Background: The inability of individuals with Alcohol Use Disorders (AUD) to recognize and describe their feelings and cravings may be due to alexithymia. Previous researches have shown evidence for a negative influence of alexithymia on treatment outcomes in patients with AUD. Therefore, it was hypothesized that high alexithymic patients with AUD would benefit less from cognitive behavioral therapy (CBT) compared with low alexithymic patients. Methods: One hundred alcohol-dependent inpatients (DSM IV) were assessed with the Mini International Neuropsychiatric Interview for psychiatric disorders, the Toronto Alexithymia Scale (TAS-20), and the European Addiction Severity Index (EuropASI). Baseline alexithymia, as a categorical and continuous variable, was used to compare or relate baseline demographic and addiction characteristics, time in treatment, abstinence, and differences in addiction severity at 1-year follow-up. Analyses were performed using χ2 test, analysis of variance or Kruskal–Wallis, paired t-tests or Wilcoxon’s signed rank tests, multivariate logistic, and linear regression models, as appropriate. Results: The prevalence of high alexithymia (TAS-20 > 61) was 45%. The total TAS-20 score correlated negatively with years of education (r = −.21; p = .04) and positively with the psychiatry domain of the EuropASI (r = .23; p = .04). Alexithymia showed no relation to abstinence, time in treatment, or change in severity of alcohol-related problems on the EuropASI. Conclusion: High alexithymic patients with AUD do benefit equally from inpatient CBT-like treatment as low alexithymic patients with AUD. Scientific significance: Multimethod alexithymia assessments with an observer scale have been advised to judge the relationship with resulting outcome in CBT.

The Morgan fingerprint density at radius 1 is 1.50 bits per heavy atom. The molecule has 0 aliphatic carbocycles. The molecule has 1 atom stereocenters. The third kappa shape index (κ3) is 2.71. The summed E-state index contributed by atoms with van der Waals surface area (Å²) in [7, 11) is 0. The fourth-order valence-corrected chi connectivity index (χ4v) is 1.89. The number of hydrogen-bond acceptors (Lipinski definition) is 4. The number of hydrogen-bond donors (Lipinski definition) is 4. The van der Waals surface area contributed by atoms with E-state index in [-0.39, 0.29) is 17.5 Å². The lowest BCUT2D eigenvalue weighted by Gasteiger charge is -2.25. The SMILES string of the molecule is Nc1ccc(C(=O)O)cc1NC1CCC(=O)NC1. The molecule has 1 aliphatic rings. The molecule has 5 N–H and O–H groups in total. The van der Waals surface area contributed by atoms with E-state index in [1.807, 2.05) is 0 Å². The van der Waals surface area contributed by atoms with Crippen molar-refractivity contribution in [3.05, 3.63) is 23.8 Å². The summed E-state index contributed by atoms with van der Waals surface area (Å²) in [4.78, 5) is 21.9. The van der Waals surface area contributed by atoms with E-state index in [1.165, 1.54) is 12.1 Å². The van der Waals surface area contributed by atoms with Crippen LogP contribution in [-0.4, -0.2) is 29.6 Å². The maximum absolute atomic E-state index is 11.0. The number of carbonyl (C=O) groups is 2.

de Haan, H. A., Schellekens, A. F. A., van der Palen, J. A. M., Verkes, R-J., Buitelaar, J. K., & de Jong, C. A. J. (2012). The level of Alexithymia in alcohol-dependent patients does not influence outcomes after inpatient treatment. American journal of drug and alcohol abuse, 38(4), 299-304. https://doi.org/10.3109/00952990.2012.668597